There was a collective sigh of disappointment when KTM dropped its single-cylinder 690 Duke from its line-up. Of all the Dukes, the 690 retained the strongest DNA link with the Austrian company’s original game changer, the 620 Duke. But KTM had something better in mind for us, and now it’s here; the 790 Duke.
Running through the eight bikes on test, from the most affordable to most expensive,( Suzuki SV650X, Honda’s CB650F, Kawasaki’s Z650L ,Yamaha’s MT-07 HO , Ducati Monster 659) the 790 Duke is the first with switchable engine modes and traction control, and that’s just the start of the list of electronic goodies this bike has. At $15,495, owning the KTM requires an additional $4500-$6000 investment over the bikes without such electronic trickery.
Once again, KTM has done its own thing when designing the 790 Duke, flying in the face of the mid-capacity naked norm. It’s high and narrow with a tailpipe that looks like it has been taken from a motocross bike.
The all-new compact parallel-twin LC8c engine has 75-degree off-set crank pins and 435-degree firing intervals. The sound when you thumb the starter makes you take another look down at the engine to make sure it really is a parallel twin – there’s that DNA.
Four switchable modes are available thanks to its ride-by-wire throttle; Rain, Street, Sport and Race, the last one allowing you the dive into the settings and modify things such as power output, traction control and ABS which can be put into Enduro mode to deactivate ABS to the rear wheel. An IMU provides lean-angle sensitive traction control and cornering ABS, as well as wheelie control. There’s even launch control if you need to get away from the traffic lights in a hurry.
Two things happen when you jump onto the KTM 790 Duke. Firstly, you feel at home because the TFT dash layout and button configuration on the switch block are similar to other KTM models. But you also feel like a hoon. It’s something KTM manages to build into all of its models. Within minutes of letting out the clutch, you want to try for a wheelie. This possibly has something to do with the seriously upright riding position which gives the bike a supermotard feel.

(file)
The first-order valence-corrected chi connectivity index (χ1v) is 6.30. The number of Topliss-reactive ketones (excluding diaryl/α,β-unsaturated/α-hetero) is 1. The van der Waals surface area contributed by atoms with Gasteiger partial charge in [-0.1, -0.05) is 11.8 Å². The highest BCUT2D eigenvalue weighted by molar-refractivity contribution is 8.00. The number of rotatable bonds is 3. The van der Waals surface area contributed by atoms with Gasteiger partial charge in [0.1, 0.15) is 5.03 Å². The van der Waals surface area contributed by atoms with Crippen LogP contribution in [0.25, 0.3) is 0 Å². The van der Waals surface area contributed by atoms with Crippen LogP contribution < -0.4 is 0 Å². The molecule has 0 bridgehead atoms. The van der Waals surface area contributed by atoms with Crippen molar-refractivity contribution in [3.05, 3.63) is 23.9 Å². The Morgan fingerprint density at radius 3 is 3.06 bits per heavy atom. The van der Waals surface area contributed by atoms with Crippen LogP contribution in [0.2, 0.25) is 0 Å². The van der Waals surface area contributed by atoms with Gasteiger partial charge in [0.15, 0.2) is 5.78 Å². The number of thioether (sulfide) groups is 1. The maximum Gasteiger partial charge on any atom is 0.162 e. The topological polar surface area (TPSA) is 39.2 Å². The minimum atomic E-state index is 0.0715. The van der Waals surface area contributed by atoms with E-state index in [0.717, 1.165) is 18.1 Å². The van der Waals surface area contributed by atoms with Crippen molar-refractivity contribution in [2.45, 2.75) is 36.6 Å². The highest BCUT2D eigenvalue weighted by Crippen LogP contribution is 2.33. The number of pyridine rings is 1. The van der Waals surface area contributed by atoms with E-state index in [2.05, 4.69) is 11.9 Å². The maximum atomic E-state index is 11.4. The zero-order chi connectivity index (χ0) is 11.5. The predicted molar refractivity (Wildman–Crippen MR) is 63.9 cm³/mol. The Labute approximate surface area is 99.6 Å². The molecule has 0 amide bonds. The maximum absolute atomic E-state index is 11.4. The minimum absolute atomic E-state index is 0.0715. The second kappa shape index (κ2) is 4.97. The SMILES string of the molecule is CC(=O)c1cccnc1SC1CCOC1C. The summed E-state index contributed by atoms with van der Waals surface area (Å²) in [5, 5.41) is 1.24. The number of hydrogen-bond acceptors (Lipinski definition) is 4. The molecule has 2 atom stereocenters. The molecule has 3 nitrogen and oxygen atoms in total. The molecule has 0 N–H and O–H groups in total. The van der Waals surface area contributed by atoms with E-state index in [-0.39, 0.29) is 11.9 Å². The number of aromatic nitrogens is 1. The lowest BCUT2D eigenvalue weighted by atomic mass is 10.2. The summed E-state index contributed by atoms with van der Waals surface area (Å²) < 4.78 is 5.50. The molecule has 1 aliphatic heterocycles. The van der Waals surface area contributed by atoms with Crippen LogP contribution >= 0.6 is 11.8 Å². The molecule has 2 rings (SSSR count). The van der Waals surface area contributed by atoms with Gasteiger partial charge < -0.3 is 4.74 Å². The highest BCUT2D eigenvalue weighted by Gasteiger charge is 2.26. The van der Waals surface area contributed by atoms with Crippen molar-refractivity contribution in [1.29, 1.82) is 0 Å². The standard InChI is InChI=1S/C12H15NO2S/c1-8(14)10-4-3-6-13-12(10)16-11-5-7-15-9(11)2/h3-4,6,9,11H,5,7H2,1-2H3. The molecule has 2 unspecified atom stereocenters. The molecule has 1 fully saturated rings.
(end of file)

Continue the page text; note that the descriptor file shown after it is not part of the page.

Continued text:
The 77kW and 87Nm is impressive from the 189kg package, and the IMU lets you brake late into corners and get on the power super early without fear of being spat to the moon.
It seemed it would take serious rain, possibly ice, to coax any of the team into Rain mode, and in Sport Mode you can give it a full twist of the right hand and the IMU will tell the wheelie control to give you just a little front-end lift while still delivering a heap of power to the rear. However, a few of us found the fuelling iffy cruising at freeways speeds as the engine showed signs of hunting.
While the styling divided opinion, everyone agreed the build and ride quality was excellent.
There’s so much to like about it and it’s incredible value for money. It has a non-adjustable front-end, and for $15K I’d probably want at least preload adjustment.
Maybe we are being greedy asking for adjustable kit, I guess KTM needed to leave a few things up its sleeve for a R version.
SECOND OPS- Alex Penklis
KTM has developed the best parallel-twin on the market. It sounds like a V-twin and it pulls like a V-twin, so much so that you wouldn’t look like an idiot if you believed it was. Power is smooth from idle until a mid- range surge punches you in the chest.
The KTM is draped in electrickery mid-sized models usually miss out on, and comfort-wise, the KTM is really good – one of the best on the ride. The only thing I didn’t like about this bike is personal – I reckon it’s ugly. It may grow on me, but it is no 1290 Superduke, which is downright sexy.
All-in-all KTM has produced a middleweight naked that would shame many Supernakeds on the road.
The up-and-down quickshifter is top notch and made all the more better by the Motor Slip Regulation (MSR) which matches revs to speed on downshifts.
Any changes you make to the traction control, power and ABS setting in Race mode default back to factory each time the ignition is cycled.
TOTAL 189.3KG (WET)
POWER 77kW @ 9000rpm
TORQUE 87Nm @ 8000rpm
KTM first made its name with off-road bikes, but it was KTM’s very first roadbike – the 620 Duke – which was the first to get the famous KTM orange colour.
Photos Josh Evans